Now where can I rent a Caravan in the UK?? LOL


Ah the M4!! how about the M25 'parking lot' eh?

As far as lights being flashed because you are too slow and in the wrong lane, well it is kinda rude and typical of the standard of driving in the UK sometimes, plus its almost ALWAYS some idiot in a BMW who is being impatient.

Usually here in the UK, to thank a driver who has flashed us back in we alternate left and right flashers for a few seconds.

ALthough I love driving in the US the one thing that does kinda suprise me is the speed some of the trucks go, I usually travel in my RV at speeds between 60mph and 70 and they go by like I am in reverse and they hurtle past going downhill at speeds that would embarass the Starship Enterprise, now I am sorry but it doesnt matter how good a driver you are, an 80,000 pound plus truck travelling down a hill at over 80mph is NOT under control, you are merely going along for the ride and should there be any kind of trouble you will be making a very expensive visit into the scenery. Ours are all limited to 56mph, we have 45 ton trucks but they cannot use outside lanes of motorways and are limited to that speed, but too slow really, but damn its scary watching a huge truck barrelling past like that.

Plus, what are your laws regarding driving RVs? in the UK a standard car licence allows you to drive vehicles, commercial or otherwise up to 7.5 Tons, therefore all the RVs I have rented would require me to have a LGV (Large Goods Vehicle) licence first, new drivers are now limited to 3.5 tons in fact. The RVs I have hired are usually around 22,000 to 24,000 pounds but obviously no special requirements are needed, what about these even bigger 40 footers etc?

Rent a caravan in the UK. well motorhomes are often available, but these are much smaller than you would be used to, normally Ford Transit Van based (Bit like a Dodge Sprinter) etc, they will sleep 4 and do have some creature comforts but nothing like the US RVs, however that will return about 30mpg on Diesel so its not all bad.

Thanks for the welcome everyone, typical good American hospitality!
Texasrvers
I'm not sure as to when you actually need a commercial license here. At the same time I am not aware of any special license you need to drive an RV regardless of type or length. When we bought our first big class A we were handed the keys, and the seller said "Have fun." (In all fairness this was a private individual, not a dealership.) But we still didn't have to take a driving course or pass a test or anything. And we're not so sure that is a good idea. I know I will probably take some hits on this one, but I don't think it would be a bad thing to require some kind of a driving course for RVs over a certain length. We could all stand a little more safety on the highways.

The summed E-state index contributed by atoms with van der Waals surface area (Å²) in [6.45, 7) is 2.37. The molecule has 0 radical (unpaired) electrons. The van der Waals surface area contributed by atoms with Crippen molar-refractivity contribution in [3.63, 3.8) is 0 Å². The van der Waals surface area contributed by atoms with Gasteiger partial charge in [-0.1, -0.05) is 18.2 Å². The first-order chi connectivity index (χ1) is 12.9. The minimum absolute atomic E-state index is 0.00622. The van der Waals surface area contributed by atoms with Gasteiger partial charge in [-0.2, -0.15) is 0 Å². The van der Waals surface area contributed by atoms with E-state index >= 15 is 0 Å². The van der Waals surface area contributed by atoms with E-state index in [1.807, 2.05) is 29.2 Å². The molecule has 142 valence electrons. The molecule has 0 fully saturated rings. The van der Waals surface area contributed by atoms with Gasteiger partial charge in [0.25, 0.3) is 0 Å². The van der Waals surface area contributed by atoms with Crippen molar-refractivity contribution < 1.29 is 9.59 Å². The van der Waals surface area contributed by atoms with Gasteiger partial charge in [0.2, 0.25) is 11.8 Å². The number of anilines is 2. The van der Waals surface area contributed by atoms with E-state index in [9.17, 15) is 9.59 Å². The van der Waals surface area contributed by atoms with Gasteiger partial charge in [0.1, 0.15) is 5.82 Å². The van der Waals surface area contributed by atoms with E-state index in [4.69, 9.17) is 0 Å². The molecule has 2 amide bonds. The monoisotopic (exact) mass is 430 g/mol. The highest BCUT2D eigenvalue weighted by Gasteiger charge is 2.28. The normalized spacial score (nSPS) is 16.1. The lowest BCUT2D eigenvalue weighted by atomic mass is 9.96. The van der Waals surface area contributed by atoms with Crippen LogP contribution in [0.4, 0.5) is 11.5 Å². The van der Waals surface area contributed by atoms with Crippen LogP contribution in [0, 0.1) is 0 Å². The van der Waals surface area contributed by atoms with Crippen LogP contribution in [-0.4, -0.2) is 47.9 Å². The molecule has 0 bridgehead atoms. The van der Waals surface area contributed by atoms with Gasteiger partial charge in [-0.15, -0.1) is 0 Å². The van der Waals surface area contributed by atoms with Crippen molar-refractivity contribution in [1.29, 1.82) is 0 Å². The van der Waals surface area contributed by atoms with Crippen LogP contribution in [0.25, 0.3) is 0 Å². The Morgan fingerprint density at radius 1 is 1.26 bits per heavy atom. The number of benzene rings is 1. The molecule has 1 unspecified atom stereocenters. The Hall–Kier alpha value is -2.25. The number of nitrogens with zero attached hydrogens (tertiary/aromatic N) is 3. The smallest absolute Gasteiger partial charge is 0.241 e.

As for 18 wheelers--time is money for them. They need to deliver their load asap so that they can pick up the next one. This certainly doesn't give them the right to be dangerous, but it does cause them to push it to the limit. Fortunately truck speeds are sometimes less than cars, and there are some highways that don't allow trucks in the far left lane. They do tend to go very fast downhill so that they can get a good run at the uphill. If you want some real fun the next time you're here try driving on I-35. It is one of the main corridors out of Mexico, and it is wall-to-wall trucks. We hate to drive on it even in a car.

RVing in the UK. Hhmmmm, something to think about.
dementinator
It cant be easy for truckers at times I must admit, over here we have a different problem, We have one huge 45 tonner following another on the motorway, truck one is going 55Mph, truck two behind wants to overtake, so out he pulls into lane 2... he accelerates up to a nice 56mph where he hits the limiter, so we now have two side by side big rigs that take about 40 miles for one to overtake the other, two thirds of the motorway is now blocked, Lane 3 is usually occupied by hurtling Beamers and Ford Mondeos so its hard to get into that one too.

When I return my rented RV I usually like to have a potter round the workshops and look at the repairs going on, the amount of damaged units is amazing, the guy told me it can be as much as 1 in 3 that are damaged in some way upon return, seems folks can have few ideas about handling such a large vehicle, some class 'C's aer now in excess of 30ft and many European renters have never driven anyhting more than a small hatcback.

Fortunately we have horses so I often drive a large horse transport truck so have some experience, but it seems the long rear overhang catches many out on tight turns, also a lot seem to forget to take corners much wider,yes the back will follow the front, but if you take the right hand corner at an intersection too tightly it will follow it up the sidewalk, over the people waiting for the bus, up over the parked cars and possibly through the convience store.

So you are correct, maybe a small driving course for folks not familiar with what is essentially a large bus.

John Blue
dementinator,

We spent couple weeks in the UK some years ago and I will say this. Your drivers are 10 times better on the road ways than ones here in the colonials. Main roads have speed limit signs that change as problems come up down the road. The round-a-bouts are the best thing we have ever found anyplace on earth. Everyone moves and no one needs to slow down or stop anyplace. Road speed is under control due to photo tag, if you drive to fast your speeding ticket will be sent by mail to you with a note to have a nice day.